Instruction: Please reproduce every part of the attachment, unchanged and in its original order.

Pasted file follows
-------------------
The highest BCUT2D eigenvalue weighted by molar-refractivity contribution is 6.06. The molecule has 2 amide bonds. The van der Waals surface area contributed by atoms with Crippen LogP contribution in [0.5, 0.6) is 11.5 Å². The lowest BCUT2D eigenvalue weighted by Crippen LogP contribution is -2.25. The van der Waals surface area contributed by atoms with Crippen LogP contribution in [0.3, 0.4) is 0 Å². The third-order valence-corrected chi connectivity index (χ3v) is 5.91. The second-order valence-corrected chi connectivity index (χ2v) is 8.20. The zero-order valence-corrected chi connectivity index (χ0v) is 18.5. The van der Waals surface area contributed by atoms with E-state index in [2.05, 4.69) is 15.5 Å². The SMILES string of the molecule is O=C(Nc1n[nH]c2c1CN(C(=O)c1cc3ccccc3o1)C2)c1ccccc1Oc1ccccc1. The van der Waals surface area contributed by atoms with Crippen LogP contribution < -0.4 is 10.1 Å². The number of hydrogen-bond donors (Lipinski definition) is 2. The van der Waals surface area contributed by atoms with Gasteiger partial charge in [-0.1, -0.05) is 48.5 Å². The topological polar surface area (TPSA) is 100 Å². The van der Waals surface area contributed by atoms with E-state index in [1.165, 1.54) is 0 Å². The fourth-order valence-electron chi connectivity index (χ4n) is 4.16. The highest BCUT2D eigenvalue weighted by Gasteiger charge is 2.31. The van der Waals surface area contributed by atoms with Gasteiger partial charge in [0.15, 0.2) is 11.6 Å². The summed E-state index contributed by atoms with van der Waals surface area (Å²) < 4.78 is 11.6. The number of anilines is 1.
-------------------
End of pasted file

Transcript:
The highest BCUT2D eigenvalue weighted by molar-refractivity contribution is 6.06. The molecule has 2 amide bonds. The van der Waals surface area contributed by atoms with Crippen LogP contribution in [0.5, 0.6) is 11.5 Å². The lowest BCUT2D eigenvalue weighted by Crippen LogP contribution is -2.25. The van der Waals surface area contributed by atoms with Crippen LogP contribution in [0.3, 0.4) is 0 Å². The third-order valence-corrected chi connectivity index (χ3v) is 5.91. The second-order valence-corrected chi connectivity index (χ2v) is 8.20. The zero-order valence-corrected chi connectivity index (χ0v) is 18.5. The van der Waals surface area contributed by atoms with E-state index in [2.05, 4.69) is 15.5 Å². The SMILES string of the molecule is O=C(Nc1n[nH]c2c1CN(C(=O)c1cc3ccccc3o1)C2)c1ccccc1Oc1ccccc1. The van der Waals surface area contributed by atoms with Crippen LogP contribution < -0.4 is 10.1 Å². The number of hydrogen-bond donors (Lipinski definition) is 2. The van der Waals surface area contributed by atoms with Gasteiger partial charge in [-0.1, -0.05) is 48.5 Å². The topological polar surface area (TPSA) is 100 Å². The van der Waals surface area contributed by atoms with E-state index in [1.165, 1.54) is 0 Å². The fourth-order valence-electron chi connectivity index (χ4n) is 4.16. The highest BCUT2D eigenvalue weighted by Gasteiger charge is 2.31. The van der Waals surface area contributed by atoms with Gasteiger partial charge in [0.15, 0.2) is 11.6 Å². The summed E-state index contributed by atoms with van der Waals surface area (Å²) < 4.78 is 11.6. The number of anilines is 1.